My surprise was not in how these old songs could sound so fresh, but because in my mind they are so fully adapted into something different and new, so infused with Fussell's artistry that he could easily have claimed them-- but didn't. On Fussell's self-titled album, it is the pointed and rather humble decision to credit all of his sources and influences that is salient. 

- Nothing in the House

When you hear Jake’s renditions of these old songs they sound like they’re his songs, like he wrote them. Jake’s adding to the lineage of the song’s life. The production on the record—by William Tyler—matches Jake’s song sensibilities perfectly and brings the songs out in a way that seems fresh and classic at the same time.

- David Swider, The Local Voice

It sounds like it’s the purest music you’ve ever heard. All ten of the self-titled’s songs are relic-like masterpieces. Feels like a trip through a time and place I’ve never been anywhere near.

- First Lsnr

Fussell's interpretations of this music sound like a back porch hangout. That's where you'll find me when I put this one on.

- Adobe and Teardrops

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PoB-016

Tracklist:

A1. "Sleepy Lake Bike Club" 8.48
A2. "The Smoke Swallower" 2.47
A3. "Jonah/Poor Liza Jane" 7.12
A4. "Chuckatuck" 5.27
B1. "J.H. for M.P." 3.11
B2. "Golden Floaters/Hog Jank" 9.55
B3. "Sleepy Lake Tire Swing" 10.14

Or support via:  Bandcamp (LP/CD/digital) |  Other Options (LP/CD/digital/streaming) | Local Record Stores

 

Album Narrative

It does not seem to me … that we understand the laws governing the return of the past, but I feel more and more as if time did not exist at all, only various spaces interlocking according to the rules of a higher form of stereometry, between which the living and the dead can move back and forth as they like … – W.G. Sebald, from Austerlitz (2001)

Nansemond is the name of a fading dream as much as it is a place name; the word has largely disappeared from maps of Virginia. The eponymous American Indian tribe, once part of the Powhatan empire but now numbering only 200 members, lent its name first to the Nansemond River, and later to a now-extinct county incorporated in 1646 but renamed in 1974. This region of tidewater Virginia was once predominantly underwater, beneath the blackwater and cypress groves of the million-acre Great Dismal Swamp, since drained to a mere fraction of its former span. Escaped African American slaves, as well as subjugated Nansemond Indians, took to these vast swamplands as fugitive maroons, lying out in secret settlements amid the labyrinthine morass. Now Nansemond is a ghost-choked locale, the tendrils of its spectral swamps grasping for purchase among parking lots, subdivisions, and peanut farms.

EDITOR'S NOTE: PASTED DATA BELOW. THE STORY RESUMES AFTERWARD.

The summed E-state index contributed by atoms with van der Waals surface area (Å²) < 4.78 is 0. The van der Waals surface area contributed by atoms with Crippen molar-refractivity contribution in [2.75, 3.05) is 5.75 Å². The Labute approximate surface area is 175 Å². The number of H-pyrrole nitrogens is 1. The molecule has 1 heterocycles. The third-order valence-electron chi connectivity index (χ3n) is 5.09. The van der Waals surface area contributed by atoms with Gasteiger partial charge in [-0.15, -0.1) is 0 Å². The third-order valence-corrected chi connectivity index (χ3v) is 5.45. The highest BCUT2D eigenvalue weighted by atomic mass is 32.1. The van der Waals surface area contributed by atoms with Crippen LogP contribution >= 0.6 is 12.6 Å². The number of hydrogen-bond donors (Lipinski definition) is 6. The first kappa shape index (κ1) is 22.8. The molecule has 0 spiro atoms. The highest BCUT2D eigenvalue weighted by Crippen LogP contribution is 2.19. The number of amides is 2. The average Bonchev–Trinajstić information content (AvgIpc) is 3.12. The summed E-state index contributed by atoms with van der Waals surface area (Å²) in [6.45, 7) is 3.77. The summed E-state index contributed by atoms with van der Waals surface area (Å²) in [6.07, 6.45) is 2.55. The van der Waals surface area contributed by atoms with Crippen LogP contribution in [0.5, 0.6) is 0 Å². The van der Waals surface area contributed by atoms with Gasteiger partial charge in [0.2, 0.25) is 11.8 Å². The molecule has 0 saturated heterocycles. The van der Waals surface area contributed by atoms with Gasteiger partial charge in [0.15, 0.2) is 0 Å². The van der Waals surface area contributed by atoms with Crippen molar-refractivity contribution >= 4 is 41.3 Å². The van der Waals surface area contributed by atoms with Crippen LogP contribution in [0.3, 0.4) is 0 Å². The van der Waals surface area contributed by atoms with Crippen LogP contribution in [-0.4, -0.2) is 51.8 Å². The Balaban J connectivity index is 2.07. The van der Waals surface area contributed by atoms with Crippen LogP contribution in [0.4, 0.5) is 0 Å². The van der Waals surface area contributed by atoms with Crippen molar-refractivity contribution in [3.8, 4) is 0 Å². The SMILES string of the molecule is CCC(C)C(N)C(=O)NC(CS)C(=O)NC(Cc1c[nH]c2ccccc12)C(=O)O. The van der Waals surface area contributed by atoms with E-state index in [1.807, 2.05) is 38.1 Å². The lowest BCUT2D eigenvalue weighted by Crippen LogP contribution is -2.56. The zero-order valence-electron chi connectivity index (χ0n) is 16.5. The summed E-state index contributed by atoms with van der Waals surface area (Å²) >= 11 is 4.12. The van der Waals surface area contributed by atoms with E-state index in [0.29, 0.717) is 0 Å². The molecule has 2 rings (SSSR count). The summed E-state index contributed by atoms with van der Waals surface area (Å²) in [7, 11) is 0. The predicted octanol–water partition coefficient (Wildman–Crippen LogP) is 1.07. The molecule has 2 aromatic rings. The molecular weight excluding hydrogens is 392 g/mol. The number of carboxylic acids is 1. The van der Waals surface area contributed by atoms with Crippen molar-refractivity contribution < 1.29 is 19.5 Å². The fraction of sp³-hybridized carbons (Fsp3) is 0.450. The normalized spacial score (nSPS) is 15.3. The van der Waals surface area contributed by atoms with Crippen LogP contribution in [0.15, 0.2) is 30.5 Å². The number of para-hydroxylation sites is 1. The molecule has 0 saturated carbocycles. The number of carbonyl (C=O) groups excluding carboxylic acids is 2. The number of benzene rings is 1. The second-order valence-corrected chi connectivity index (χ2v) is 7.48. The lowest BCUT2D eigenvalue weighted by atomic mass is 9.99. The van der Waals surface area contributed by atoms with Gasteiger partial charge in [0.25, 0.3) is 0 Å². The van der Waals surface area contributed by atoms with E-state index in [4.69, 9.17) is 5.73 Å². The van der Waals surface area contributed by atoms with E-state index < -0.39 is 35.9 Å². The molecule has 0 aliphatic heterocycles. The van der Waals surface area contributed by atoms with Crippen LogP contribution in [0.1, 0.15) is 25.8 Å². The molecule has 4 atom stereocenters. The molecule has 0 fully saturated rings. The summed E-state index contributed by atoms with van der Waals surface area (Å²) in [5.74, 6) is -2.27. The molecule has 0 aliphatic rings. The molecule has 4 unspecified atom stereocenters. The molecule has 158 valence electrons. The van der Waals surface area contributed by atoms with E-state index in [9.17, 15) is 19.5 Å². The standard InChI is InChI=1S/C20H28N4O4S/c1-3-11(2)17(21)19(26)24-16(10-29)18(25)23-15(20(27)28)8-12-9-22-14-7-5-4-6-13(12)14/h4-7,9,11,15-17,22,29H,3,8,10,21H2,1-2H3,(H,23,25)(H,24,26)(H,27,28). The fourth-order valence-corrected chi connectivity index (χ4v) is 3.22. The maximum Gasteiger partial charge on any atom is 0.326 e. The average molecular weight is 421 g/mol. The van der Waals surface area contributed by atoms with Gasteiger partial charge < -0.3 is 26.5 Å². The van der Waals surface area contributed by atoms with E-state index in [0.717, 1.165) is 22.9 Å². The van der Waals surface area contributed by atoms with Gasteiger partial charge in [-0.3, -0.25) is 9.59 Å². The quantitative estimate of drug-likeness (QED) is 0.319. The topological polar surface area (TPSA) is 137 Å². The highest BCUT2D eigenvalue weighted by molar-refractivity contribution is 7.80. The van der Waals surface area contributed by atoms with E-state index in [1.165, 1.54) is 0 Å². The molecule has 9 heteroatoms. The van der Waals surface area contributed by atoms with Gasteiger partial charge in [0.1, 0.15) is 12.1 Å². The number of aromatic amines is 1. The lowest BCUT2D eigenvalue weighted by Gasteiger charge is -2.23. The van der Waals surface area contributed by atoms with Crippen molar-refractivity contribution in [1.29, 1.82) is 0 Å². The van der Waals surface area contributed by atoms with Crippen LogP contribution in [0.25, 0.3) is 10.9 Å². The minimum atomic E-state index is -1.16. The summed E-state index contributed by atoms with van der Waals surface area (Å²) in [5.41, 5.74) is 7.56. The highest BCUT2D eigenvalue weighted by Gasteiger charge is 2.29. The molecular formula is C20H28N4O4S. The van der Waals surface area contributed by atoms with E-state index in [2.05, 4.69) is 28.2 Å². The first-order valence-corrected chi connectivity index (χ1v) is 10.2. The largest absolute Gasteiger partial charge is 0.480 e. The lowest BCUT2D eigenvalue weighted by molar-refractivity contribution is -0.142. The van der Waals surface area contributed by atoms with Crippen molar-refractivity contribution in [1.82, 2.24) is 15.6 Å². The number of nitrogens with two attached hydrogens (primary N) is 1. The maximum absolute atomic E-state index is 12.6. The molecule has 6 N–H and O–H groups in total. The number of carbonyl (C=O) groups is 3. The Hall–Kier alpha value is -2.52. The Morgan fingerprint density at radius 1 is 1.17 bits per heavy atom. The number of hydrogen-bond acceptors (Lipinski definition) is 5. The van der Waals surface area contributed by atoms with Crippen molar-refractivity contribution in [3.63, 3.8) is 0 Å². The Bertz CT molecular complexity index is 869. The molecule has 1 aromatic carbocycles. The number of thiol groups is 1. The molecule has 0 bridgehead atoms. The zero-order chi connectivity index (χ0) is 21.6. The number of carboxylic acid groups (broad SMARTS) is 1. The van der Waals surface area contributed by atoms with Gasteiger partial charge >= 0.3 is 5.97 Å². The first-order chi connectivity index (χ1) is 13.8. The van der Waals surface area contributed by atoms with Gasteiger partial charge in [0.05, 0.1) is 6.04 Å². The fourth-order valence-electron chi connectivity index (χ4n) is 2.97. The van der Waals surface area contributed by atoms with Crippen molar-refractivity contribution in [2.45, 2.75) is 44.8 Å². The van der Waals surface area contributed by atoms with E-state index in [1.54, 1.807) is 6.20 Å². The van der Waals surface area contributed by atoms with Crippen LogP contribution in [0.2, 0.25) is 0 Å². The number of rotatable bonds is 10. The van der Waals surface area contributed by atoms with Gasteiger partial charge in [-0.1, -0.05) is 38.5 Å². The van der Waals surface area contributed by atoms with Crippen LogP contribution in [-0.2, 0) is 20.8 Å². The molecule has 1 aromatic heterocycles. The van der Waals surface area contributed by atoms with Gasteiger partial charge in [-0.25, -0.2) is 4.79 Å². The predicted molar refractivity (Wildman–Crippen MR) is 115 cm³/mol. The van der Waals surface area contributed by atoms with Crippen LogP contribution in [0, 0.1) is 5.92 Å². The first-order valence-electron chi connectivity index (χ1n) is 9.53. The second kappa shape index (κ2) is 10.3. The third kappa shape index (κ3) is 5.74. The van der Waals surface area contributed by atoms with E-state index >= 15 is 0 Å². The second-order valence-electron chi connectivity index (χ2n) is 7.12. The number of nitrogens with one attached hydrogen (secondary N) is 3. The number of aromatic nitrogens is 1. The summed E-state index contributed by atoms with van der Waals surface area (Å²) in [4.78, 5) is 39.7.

This is the wetlands landscape Nathan Bowles conjures with the cinematic suite of contemplative set pieces on his remarkable second solo album. Although he now resides in mountainous Southwestern Virginia, in a crucible of old-time music, he grew up on a body of water improbably called Sleepy Lake, on an estuarine peninsula surrounded by the Nansemond and James Rivers and Chuckatuck Creek. Nansemond aims at reconciling childhood memories, historical narrative, and recent life-changing events by revisiting the changing sites that connect and punctuate those hazy temporal nodes, both real and imaginary. It’s a record deeply engaged with how our memories colonize and transform a sense of place.